- Avoid hand-held fans.
- Low flow conventional oxygen therapy is sufficient for most adult patients with SpO2<92%.
- Lower thresholds should be used in patients at risk of hypercapnic respiratory failure (SpO2 88–92%).
- Avoid nebulised medications in patients with COVID19 disease.
- Monitor patients receiving opioids for undesirable effects, particularly nausea and vomiting, and constipation.
- Depending on individual circumstances including patient’ ability to swallow, consider a regular or PRN anti-emetic and a regular laxative. Refer to the CEC Last Days of Life ANTICIPATORY PRESCRIBING RECOMMENDATIONS for in-patient setting – ADULT.
- Contact the Specialist Palliative Care team if any concerns or extra advice required.
- Repositioning the patient from side to side in a semi-upright position is recommended
- Suctioning of the oropharynx is very rarely recommended
Trial GLYCOPYRRONIUM (or HYOSCINE BUTLYBROMIDE if GLYCOPYRRONIUM is not available) for 24 hours and cease if no change in noisy breathing observed.
Start with GLYCOPYRRONIUM 0.2mg subcut injection 4 hourly PRN.
If severe and continuous subcut infusion available: GLYCOPYRRONIUM 1.2mg subcut infusion over 24 hours.
If GLYCOPYRRONIUM not available: Start with HYOSCINE BUTLYBROMIDE 20mg subcut 4 hourly PRN.
If severe and continuous subcut infusion available: consider HYOSCINE BUTLYBROMIDE 120mg subcut infusion over 24 hours.
- There is currently no evidence to show that medications for treating respiratory secretions at the end-of-life are more effective than placebo, although the evidence base is limited.
- In the absence of evidence to guide recommendations, there is some uncertainty as to the need to treat secretions.
- Counselling of relatives and caregivers is important. Noisy breathing can be distressing to carers and family but with education many patients do not require interventions such as medications.
- Note: HYOSCINE BUTYLBROMIDE and GLYCOPYRRONIUM BROMIDE inhibit salivary secretions more than bronchial secretions which means all patients will develop a very dry mouth so regular mouth care is essential.
- If mild, encourage relaxation, breathing techniques
If severe: MIDAZOLAM 2.5mg subcut PRN 1-2 hourly.
If eGFR <30mL/min or >65 years of age or frail 1.25mg subcut PRN 1-2 hourly.
If more than 4 PRN doses required, consider a continuous subcut infusion (starting dose MIDAZOLAM 10mg over 24 hours. If eGFR <30mL/min or >65years of age or frail: reduce to 5mg over 24 hours)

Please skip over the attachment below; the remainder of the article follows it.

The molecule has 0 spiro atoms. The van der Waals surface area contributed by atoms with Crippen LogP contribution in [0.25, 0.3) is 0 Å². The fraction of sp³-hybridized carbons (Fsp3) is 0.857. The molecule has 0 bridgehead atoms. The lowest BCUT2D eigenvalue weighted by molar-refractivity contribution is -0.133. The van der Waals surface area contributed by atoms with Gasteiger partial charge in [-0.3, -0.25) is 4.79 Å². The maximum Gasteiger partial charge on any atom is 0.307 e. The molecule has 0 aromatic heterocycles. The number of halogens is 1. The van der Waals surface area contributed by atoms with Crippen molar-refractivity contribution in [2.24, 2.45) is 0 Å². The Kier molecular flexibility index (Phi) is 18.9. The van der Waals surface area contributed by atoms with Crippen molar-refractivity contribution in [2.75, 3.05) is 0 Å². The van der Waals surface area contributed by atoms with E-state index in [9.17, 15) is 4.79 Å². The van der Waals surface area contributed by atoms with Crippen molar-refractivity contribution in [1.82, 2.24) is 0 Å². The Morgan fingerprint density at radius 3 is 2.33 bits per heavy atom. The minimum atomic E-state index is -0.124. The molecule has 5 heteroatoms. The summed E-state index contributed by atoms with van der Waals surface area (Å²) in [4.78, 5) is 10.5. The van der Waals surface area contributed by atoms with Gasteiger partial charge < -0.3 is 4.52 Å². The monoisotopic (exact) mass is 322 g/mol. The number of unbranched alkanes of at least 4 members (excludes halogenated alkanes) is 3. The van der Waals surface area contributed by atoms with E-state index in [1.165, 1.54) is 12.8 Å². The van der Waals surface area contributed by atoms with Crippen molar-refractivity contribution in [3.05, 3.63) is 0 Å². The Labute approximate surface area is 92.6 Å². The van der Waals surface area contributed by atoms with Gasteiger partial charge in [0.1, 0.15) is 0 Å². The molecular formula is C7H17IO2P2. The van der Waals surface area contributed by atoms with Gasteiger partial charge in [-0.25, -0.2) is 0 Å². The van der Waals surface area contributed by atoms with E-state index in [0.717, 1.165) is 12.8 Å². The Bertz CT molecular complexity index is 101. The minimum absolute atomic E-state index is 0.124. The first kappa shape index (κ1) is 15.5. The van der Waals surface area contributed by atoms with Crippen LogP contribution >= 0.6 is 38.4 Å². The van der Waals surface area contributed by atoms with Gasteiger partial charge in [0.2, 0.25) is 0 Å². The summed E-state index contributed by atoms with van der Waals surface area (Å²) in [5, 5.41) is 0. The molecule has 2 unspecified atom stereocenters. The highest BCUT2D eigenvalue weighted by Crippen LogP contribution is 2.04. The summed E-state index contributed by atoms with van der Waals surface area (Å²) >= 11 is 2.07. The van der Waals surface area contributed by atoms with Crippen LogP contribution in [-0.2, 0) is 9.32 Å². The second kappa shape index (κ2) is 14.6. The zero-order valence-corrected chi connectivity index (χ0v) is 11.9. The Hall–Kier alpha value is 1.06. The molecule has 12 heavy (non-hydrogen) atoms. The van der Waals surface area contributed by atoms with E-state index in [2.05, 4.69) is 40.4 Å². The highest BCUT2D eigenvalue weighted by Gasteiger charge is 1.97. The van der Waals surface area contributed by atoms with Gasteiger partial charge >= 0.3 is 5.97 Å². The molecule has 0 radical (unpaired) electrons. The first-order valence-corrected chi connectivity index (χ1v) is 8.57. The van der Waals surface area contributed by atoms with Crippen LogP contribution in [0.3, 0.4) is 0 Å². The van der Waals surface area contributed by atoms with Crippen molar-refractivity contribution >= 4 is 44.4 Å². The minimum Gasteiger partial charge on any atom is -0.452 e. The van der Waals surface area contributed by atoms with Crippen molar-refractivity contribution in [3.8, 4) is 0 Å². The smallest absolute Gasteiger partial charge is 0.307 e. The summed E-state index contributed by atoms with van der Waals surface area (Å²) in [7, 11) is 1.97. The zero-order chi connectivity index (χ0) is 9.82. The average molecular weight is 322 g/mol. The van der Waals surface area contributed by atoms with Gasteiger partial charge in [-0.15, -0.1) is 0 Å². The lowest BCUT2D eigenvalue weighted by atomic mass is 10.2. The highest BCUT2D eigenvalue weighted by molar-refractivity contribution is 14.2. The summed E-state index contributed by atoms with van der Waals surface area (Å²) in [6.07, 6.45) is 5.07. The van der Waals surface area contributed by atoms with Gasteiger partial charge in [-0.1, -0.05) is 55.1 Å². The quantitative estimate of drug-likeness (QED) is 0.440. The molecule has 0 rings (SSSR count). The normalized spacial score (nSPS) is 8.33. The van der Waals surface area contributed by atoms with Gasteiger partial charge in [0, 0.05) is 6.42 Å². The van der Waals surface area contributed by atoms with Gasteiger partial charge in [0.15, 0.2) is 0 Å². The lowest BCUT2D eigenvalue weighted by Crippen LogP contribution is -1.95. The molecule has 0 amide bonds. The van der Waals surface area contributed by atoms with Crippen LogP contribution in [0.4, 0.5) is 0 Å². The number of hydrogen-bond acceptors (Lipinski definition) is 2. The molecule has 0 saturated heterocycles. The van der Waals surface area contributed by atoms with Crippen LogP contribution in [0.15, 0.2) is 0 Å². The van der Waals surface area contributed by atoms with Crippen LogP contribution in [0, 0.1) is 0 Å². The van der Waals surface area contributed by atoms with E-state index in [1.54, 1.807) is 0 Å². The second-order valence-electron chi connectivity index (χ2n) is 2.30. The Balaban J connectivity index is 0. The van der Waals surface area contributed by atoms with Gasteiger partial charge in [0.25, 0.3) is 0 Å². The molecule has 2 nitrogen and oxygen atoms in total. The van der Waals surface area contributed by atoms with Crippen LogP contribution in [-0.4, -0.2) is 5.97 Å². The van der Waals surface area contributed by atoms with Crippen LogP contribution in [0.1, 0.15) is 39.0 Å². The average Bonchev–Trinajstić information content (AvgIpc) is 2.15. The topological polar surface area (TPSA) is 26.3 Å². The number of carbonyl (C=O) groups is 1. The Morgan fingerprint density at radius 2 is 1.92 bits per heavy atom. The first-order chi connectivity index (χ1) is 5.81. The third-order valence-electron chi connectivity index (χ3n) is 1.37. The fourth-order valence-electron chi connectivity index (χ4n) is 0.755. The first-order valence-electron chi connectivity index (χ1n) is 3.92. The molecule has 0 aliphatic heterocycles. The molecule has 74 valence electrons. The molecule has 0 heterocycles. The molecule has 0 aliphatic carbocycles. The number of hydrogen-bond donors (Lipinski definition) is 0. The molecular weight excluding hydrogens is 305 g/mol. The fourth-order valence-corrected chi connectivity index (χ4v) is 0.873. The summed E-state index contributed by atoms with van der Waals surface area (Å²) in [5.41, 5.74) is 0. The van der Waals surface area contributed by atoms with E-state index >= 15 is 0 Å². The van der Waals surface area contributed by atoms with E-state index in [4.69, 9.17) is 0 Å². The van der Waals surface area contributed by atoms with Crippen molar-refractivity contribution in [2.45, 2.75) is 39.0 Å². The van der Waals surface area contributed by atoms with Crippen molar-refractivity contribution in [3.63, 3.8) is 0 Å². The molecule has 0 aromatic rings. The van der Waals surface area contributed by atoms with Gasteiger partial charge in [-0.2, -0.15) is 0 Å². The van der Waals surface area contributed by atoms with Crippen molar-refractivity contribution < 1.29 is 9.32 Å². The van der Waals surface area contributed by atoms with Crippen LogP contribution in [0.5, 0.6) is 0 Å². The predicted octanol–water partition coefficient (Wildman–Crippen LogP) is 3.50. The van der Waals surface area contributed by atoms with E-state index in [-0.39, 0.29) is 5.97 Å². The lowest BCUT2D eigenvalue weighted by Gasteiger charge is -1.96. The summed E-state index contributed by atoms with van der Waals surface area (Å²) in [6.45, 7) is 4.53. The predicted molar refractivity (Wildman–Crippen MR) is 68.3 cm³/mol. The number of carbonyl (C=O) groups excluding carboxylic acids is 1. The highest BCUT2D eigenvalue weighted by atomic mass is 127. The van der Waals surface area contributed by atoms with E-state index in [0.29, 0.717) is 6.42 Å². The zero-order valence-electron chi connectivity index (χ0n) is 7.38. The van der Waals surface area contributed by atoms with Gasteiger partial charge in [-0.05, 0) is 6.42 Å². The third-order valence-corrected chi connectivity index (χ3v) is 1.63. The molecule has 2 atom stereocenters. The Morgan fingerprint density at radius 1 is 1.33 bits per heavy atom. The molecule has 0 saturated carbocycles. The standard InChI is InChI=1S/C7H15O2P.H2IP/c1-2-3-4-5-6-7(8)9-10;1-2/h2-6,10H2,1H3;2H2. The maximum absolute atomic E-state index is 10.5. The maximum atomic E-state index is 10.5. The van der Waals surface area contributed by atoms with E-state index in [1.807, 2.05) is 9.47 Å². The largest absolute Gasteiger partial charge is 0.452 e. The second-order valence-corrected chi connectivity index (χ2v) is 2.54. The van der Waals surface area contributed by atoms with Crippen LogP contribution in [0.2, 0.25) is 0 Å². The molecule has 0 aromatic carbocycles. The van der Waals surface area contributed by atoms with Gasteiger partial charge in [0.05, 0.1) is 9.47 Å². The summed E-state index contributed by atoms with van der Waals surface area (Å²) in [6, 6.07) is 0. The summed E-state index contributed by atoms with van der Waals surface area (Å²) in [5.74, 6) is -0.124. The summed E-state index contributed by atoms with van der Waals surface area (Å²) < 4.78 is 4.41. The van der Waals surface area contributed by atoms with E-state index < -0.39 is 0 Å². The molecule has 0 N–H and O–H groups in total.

or CLONAZEPAM 0.5mg drops (5 drops) 12-hourly.
Always ensure PRN medications are available. Based on the above, prescribe MIDAZOLAM 2.5mg subcut injection PRN
- PARENTERAL CLONAZEPAM
12-hourly may be substituted for SUBLINGUAL CLONAZEPAM
12-hourly if the patient has a very dry mouth.
- Contact Specialist Palliative Care if there are any questions or extra advice needed.
If mild and able to swallow: PHOLCODINE 10mg orally QID.
If severe and continuous infusion is available: MORPHINE 10mg continuous subcut infusion over 24 hours.
If eGFR <30mL/min or >65 years of age or frail: 5mg subcut infusion over 24 hours.
If continuous infusion is not available: MORPHINE 2.5mg subcut 4 hourly.
If eGFR <30mL/min or >65 years of age or frail: 1.25mg subcut 4 hourly.
Always ensure PRN medications are available. Based on the doses above, prescribe MORPHINE 2.5 mg subcut PRN 1-2 hourly.
If eGFR <30mL/min or >65 years of age or frail: 1.25mg subcut PRN 1-2 hourly.
- Monitor patients receiving opioids for undesirable effects, especially nausea
- Cool face washers
- Ice to suck if tolerated
|If able to swallow: PARACETAMOL 1g QID orally
- Avoid NSAIDs except in the very final stages of life.
- Mild and not distressed
- Reorientate to time and place
- Ensure not in urinary retention
|If the patient is not settling or becoming more distressed: add HALOPERIDOL 0.5-1mg subcut 4 hourly PRN.
- HALOPERIDOL is contraindicated in some patient groups e.g. Parkinson Disease.
- Avoid MELATONIN. There is insufficient evidence to support the use of melatonin in patients with delirium. Use is not recommended.
- For ongoing prescribing recommendations or if very distressed and agitated, contact Specialist Palliative Care for further advice.
Health and Social Policy Branch.
Dr Nigel Lyons, Deputy Secretary, Health System Strategy and Planning, NSW Ministry of Health.
Dr Katherine Clark, Palliative care community of practice Clinical Lead.
For use by
Clinicians prescribing medications for patients with COVID-19 disease in last days of life in absence of palliative care specialist availability.